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    This data looks bad, but it does not prove that there is substantial performance impact on real page load times. In many cases Chrome’s DNS prefetching makes these delays completely irrelevant, and in many other cases, DNS lookups are already cached locally by the OS, which again, removes this penalty completely. If you want to make a recommendation for users on whether to use IPv6 or not, then you should look at data for page load times, not data on DNS lookups.

    Until that data is available and shows impact, any claim that IPv6 substantially slows down internet connections is misleading.

    Also, the problem with doing the requests in parallel is that a small percentage of buggy home gateways will simply choke. They will either fail to respond to one of the requests, causing a timeout that’s measured in seconds, or they will conflate the answers, returning invalid IP addresses. So you can’t just do them in parallel, you have to stagger them a bit, where “a bit” depends on which home gateway you have and probably cannot be determined without probing.

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  • June 17, 2011 at 2:06 pm
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    @Lorenzo: No, this data is not misleading. This data is a correct reflection of what real users are experiencing right now. DNS lookups are slower absolutely slower with IPv6. Worse – even if you’re not using IPv6, simply having it enabled on your system makes EVERYTHING slower. I made no claims about how this affects page load time, but you and I both know that slower DNS times do not increase your page load times. Further, you and I also know that DNS pre-resolution does not eliminate DNS lookup times either (not by a long shot!)

    Lastly, the data does not suggest that this is isolated to outliers or a “small percentage of buggy home gateways”. I can show you the absolute data, and it shows quite clearly that all users from the fastest 10% to the slowest 10% are seeing substantially increased lookup times.

    I know there are folks that want to push IPv6 at any cost. There are benefits to IPv6, but there are also costs. Just because you think the benefits outweigh the costs does not make the costs go away.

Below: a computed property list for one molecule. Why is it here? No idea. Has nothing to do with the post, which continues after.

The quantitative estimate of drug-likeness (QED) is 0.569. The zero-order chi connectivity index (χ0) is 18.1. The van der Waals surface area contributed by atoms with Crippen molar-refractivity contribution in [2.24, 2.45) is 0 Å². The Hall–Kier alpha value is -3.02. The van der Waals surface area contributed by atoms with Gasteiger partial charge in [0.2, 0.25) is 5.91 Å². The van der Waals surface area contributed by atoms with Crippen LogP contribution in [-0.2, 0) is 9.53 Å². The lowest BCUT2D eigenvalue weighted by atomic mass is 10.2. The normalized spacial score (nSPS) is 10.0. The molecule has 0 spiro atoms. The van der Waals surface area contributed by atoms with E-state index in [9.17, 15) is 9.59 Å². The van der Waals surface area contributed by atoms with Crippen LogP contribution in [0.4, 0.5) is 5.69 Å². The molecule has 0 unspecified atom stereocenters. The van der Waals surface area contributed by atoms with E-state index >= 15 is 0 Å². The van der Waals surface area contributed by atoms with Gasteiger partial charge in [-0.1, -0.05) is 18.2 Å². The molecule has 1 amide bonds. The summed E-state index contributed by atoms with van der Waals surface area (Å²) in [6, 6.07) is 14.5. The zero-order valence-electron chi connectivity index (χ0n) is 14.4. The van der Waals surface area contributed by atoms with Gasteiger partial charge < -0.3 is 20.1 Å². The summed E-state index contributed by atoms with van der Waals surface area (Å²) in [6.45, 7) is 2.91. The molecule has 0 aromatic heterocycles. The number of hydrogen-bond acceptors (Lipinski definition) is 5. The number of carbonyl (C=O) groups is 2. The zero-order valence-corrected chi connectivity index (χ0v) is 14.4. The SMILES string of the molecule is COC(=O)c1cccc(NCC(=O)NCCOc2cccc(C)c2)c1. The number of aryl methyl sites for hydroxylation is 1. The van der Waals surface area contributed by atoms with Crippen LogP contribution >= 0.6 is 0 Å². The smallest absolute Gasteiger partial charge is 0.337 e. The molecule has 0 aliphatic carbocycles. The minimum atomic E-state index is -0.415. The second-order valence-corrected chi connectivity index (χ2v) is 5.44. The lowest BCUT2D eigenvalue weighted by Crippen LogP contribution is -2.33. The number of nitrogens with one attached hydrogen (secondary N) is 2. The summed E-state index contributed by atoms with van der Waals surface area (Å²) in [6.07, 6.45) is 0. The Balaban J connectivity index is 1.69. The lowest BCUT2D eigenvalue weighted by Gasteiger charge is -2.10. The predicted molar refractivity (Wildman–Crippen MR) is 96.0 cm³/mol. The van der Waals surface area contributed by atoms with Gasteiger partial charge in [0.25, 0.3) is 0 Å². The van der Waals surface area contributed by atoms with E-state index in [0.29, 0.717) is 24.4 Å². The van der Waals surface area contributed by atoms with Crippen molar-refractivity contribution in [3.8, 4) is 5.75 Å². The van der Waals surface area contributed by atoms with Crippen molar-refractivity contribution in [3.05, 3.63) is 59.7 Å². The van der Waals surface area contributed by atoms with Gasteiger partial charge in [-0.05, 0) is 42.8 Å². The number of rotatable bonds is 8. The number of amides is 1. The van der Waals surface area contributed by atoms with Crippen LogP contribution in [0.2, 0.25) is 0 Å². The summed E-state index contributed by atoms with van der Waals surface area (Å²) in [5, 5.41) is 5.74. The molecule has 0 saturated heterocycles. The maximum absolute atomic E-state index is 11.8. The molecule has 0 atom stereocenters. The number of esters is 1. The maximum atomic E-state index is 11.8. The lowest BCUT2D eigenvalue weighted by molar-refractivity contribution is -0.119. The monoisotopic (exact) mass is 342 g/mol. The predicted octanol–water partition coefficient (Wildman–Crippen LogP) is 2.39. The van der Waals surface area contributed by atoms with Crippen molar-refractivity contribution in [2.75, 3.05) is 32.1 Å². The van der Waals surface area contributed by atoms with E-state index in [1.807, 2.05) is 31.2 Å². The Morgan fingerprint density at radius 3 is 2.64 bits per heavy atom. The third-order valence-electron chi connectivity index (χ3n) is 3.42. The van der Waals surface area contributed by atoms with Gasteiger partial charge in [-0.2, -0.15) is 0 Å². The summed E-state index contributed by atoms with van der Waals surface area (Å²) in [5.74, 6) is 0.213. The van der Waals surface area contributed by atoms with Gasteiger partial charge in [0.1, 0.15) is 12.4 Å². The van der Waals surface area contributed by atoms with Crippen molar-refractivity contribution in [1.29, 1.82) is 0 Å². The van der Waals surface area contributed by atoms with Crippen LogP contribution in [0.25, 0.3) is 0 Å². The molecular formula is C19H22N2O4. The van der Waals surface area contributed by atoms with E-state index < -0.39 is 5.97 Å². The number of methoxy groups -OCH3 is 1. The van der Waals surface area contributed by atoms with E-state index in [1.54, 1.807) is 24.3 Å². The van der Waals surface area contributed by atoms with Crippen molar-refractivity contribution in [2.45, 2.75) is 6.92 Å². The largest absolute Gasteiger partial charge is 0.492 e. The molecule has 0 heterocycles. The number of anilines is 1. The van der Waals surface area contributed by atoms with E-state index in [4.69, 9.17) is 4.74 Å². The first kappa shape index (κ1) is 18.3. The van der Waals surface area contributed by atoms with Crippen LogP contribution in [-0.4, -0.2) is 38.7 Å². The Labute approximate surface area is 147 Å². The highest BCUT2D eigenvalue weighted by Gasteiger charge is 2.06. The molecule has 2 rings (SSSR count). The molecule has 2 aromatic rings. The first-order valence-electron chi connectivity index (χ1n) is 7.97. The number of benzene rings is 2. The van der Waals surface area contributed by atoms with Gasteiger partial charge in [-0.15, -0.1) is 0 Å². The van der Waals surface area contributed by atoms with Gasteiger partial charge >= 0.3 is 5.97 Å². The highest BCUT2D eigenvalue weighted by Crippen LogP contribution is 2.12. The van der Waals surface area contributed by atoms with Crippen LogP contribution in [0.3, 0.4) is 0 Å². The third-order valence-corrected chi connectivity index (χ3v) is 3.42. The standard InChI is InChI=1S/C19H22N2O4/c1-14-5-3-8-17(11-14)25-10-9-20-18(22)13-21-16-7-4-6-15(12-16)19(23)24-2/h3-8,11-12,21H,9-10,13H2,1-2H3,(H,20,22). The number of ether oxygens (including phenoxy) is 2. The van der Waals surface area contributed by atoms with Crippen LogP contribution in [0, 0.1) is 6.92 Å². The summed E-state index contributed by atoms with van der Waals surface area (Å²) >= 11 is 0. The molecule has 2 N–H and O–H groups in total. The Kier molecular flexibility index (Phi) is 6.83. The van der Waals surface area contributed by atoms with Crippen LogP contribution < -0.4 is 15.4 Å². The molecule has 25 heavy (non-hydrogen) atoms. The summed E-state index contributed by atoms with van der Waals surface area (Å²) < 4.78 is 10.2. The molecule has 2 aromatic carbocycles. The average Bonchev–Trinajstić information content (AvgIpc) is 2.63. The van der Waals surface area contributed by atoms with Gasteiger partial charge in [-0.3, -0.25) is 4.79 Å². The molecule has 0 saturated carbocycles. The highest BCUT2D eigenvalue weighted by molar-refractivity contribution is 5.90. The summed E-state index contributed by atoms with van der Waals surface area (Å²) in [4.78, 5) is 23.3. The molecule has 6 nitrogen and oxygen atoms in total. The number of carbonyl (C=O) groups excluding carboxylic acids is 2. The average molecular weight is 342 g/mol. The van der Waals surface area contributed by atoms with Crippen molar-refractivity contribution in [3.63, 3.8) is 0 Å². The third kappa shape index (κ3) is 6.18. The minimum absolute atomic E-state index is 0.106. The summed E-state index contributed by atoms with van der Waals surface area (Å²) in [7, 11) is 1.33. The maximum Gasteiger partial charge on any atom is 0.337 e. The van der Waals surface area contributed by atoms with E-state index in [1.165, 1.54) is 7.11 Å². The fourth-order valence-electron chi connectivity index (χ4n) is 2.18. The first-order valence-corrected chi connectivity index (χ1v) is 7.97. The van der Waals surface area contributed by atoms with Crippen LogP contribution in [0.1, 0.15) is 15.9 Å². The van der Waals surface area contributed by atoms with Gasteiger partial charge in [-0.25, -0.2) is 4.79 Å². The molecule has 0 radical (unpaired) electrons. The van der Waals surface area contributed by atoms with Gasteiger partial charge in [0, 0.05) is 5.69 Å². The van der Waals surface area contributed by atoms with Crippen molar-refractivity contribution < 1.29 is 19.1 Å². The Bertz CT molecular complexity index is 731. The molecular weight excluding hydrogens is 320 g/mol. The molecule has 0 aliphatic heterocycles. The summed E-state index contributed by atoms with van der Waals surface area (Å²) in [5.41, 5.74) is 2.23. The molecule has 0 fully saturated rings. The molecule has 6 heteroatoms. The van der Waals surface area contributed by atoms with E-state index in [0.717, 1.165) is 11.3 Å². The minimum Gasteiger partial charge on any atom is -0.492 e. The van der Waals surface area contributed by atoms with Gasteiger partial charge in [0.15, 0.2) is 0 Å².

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  • June 18, 2011 at 7:19 pm
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    1. I think it is misleading to have the Y-axis of your graphs start at 20ms.

    2. You haven’t delved into _why_ DNS queries for AAAA records are slower. Is it just that the nameservers along the way don’t have the answer cached, or the client is firing up a Teredo tunnel to do the query over IPv6, or what ?? I can’t imagine an authoritative nameserver for a domain taking any longer to actually generate the answer being sent.

    3. From your graph, the difference in average response times for Windows users is ~20ms. Will users notice that in page load times? Is the DNS penalty only for the first page loaded from a site?

    Performance sensitive users should also be aware that sometime real soon, Large Scale NAT will degrade their IPv4 network experience to below that of IPv6. IPv6 is already faster for a few sites.

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  • June 20, 2011 at 10:35 am
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    Mike, I think you’re missing the point I was trying to make.

    I’m not disputing that the data shows that DNS lookups are slower when IPv6 is enabled. I’m saying that if the time spent waiting for DNS lookups is a small percentage of page load times, then the effect on page load times of even substantially slower DNS lookups will be very small.

    For example, suppose the average page load time is 5s, and that you only need one DNS lookup. Take the worst case, Mac, where you go from ~35ms to ~90ms. Wow, a 146% increase! That’s horrible, right? Well, not really – because if your page load time is 5s and you have just one DNS lookup, this means that a page that previously loaded in 5000ms now loads in 5055ms. That’s a 1.1% performance penalty. Doesn’t look so bad now

    More in general, if DNS lookups make up X fraction of page load times, then if DNS queries are S times slower (e.g., S=2.46 in your Mac data), you’ll have a a total increase in your page load time of (S – 1) X. So if DNS queries are even 10% of your page load time (which seems very high), and they’re 2x slower, total page load time will increase by 10%. This is really just Amdahl’s law.

    A simplistic way of measuring true impact would be to find out how many DNS lookups N there are in the average page load (N = 5? 10?) and divide the average page load time T (5s? 10s?) by the total time spent in DNS (say N * 35ms on Mac). If T = 5, we get X = 0.035 (3.5%), and if S = 2.46, then we get approximately 5%. In reality, it’s probably a little less, because Chrome does DNS prefetching. Also, this simplistic model assumes that DNS lookups completely block everything else, which is not true because other connections are free to download data in the background, the renderer is free to render, and so on.